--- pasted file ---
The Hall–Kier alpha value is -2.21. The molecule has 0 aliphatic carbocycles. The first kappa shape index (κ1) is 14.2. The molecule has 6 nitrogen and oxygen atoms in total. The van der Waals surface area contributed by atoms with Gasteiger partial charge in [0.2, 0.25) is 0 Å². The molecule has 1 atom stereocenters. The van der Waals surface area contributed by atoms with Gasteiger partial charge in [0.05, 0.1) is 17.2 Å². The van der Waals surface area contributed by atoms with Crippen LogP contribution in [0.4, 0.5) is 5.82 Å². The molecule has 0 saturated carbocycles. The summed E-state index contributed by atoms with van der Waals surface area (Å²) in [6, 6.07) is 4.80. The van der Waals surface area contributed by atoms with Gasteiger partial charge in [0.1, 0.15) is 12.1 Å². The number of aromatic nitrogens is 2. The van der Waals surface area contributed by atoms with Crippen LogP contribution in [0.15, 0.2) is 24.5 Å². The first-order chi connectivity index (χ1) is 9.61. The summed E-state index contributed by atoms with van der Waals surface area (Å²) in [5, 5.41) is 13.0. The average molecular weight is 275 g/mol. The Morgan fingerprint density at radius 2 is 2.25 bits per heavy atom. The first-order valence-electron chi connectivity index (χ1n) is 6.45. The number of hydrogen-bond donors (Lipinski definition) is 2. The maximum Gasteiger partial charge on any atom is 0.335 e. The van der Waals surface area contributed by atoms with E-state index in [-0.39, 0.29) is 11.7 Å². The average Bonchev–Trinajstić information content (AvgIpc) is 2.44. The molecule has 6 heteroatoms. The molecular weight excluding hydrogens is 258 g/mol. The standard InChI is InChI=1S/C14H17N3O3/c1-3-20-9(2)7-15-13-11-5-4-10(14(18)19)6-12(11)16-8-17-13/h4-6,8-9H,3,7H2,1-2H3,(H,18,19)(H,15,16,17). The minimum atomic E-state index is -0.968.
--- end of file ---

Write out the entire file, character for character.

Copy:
The Hall–Kier alpha value is -2.21. The molecule has 0 aliphatic carbocycles. The first kappa shape index (κ1) is 14.2. The molecule has 6 nitrogen and oxygen atoms in total. The van der Waals surface area contributed by atoms with Gasteiger partial charge in [0.2, 0.25) is 0 Å². The molecule has 1 atom stereocenters. The van der Waals surface area contributed by atoms with Gasteiger partial charge in [0.05, 0.1) is 17.2 Å². The van der Waals surface area contributed by atoms with Crippen LogP contribution in [0.4, 0.5) is 5.82 Å². The molecule has 0 saturated carbocycles. The summed E-state index contributed by atoms with van der Waals surface area (Å²) in [6, 6.07) is 4.80. The van der Waals surface area contributed by atoms with Gasteiger partial charge in [0.1, 0.15) is 12.1 Å². The number of aromatic nitrogens is 2. The van der Waals surface area contributed by atoms with Crippen LogP contribution in [0.15, 0.2) is 24.5 Å². The first-order chi connectivity index (χ1) is 9.61. The summed E-state index contributed by atoms with van der Waals surface area (Å²) in [5, 5.41) is 13.0. The average molecular weight is 275 g/mol. The Morgan fingerprint density at radius 2 is 2.25 bits per heavy atom. The first-order valence-electron chi connectivity index (χ1n) is 6.45. The number of hydrogen-bond donors (Lipinski definition) is 2. The maximum Gasteiger partial charge on any atom is 0.335 e. The van der Waals surface area contributed by atoms with E-state index in [-0.39, 0.29) is 11.7 Å². The average Bonchev–Trinajstić information content (AvgIpc) is 2.44. The molecule has 6 heteroatoms. The molecular weight excluding hydrogens is 258 g/mol. The standard InChI is InChI=1S/C14H17N3O3/c1-3-20-9(2)7-15-13-11-5-4-10(14(18)19)6-12(11)16-8-17-13/h4-6,8-9H,3,7H2,1-2H3,(H,18,19)(H,15,16,17). The minimum atomic E-state index is -0.968.